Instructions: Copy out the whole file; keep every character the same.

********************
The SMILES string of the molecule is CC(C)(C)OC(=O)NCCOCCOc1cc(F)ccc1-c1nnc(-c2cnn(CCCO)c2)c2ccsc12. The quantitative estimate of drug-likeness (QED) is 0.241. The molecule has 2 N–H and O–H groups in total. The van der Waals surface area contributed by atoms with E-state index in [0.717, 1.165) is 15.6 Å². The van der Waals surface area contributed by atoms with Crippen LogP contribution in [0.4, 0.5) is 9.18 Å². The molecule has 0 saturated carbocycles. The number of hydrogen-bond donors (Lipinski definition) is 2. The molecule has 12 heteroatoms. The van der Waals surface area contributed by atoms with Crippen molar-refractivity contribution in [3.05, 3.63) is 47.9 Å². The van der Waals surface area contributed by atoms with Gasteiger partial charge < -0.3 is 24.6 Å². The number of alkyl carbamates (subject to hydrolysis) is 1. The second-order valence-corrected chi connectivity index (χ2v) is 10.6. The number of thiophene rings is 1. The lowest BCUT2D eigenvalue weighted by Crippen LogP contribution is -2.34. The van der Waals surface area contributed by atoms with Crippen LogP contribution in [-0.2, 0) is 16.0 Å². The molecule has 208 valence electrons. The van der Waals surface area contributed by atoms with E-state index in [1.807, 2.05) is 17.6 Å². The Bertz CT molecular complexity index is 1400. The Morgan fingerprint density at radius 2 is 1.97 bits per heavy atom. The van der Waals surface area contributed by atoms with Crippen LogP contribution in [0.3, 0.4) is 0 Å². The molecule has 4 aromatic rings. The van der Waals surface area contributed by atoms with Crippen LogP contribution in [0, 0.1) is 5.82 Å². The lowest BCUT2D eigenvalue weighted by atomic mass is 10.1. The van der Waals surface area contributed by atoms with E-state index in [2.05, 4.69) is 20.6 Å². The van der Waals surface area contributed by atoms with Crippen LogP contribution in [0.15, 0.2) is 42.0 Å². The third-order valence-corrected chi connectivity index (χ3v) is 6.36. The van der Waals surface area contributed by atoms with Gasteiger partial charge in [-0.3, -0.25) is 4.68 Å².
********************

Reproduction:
The SMILES string of the molecule is CC(C)(C)OC(=O)NCCOCCOc1cc(F)ccc1-c1nnc(-c2cnn(CCCO)c2)c2ccsc12. The quantitative estimate of drug-likeness (QED) is 0.241. The molecule has 2 N–H and O–H groups in total. The van der Waals surface area contributed by atoms with E-state index in [0.717, 1.165) is 15.6 Å². The van der Waals surface area contributed by atoms with Crippen LogP contribution in [0.4, 0.5) is 9.18 Å². The molecule has 0 saturated carbocycles. The number of hydrogen-bond donors (Lipinski definition) is 2. The molecule has 12 heteroatoms. The van der Waals surface area contributed by atoms with Crippen molar-refractivity contribution in [3.05, 3.63) is 47.9 Å². The van der Waals surface area contributed by atoms with Gasteiger partial charge < -0.3 is 24.6 Å². The number of alkyl carbamates (subject to hydrolysis) is 1. The second-order valence-corrected chi connectivity index (χ2v) is 10.6. The number of thiophene rings is 1. The lowest BCUT2D eigenvalue weighted by Crippen LogP contribution is -2.34. The van der Waals surface area contributed by atoms with Crippen LogP contribution in [-0.2, 0) is 16.0 Å². The molecule has 208 valence electrons. The van der Waals surface area contributed by atoms with E-state index in [1.807, 2.05) is 17.6 Å². The Bertz CT molecular complexity index is 1400. The Morgan fingerprint density at radius 2 is 1.97 bits per heavy atom. The van der Waals surface area contributed by atoms with Crippen LogP contribution in [0.3, 0.4) is 0 Å². The molecule has 4 aromatic rings. The van der Waals surface area contributed by atoms with Crippen LogP contribution in [0, 0.1) is 5.82 Å². The lowest BCUT2D eigenvalue weighted by atomic mass is 10.1. The van der Waals surface area contributed by atoms with E-state index in [2.05, 4.69) is 20.6 Å². The van der Waals surface area contributed by atoms with Crippen LogP contribution in [0.15, 0.2) is 42.0 Å². The third-order valence-corrected chi connectivity index (χ3v) is 6.36. The van der Waals surface area contributed by atoms with Gasteiger partial charge in [-0.3, -0.25) is 4.68 Å².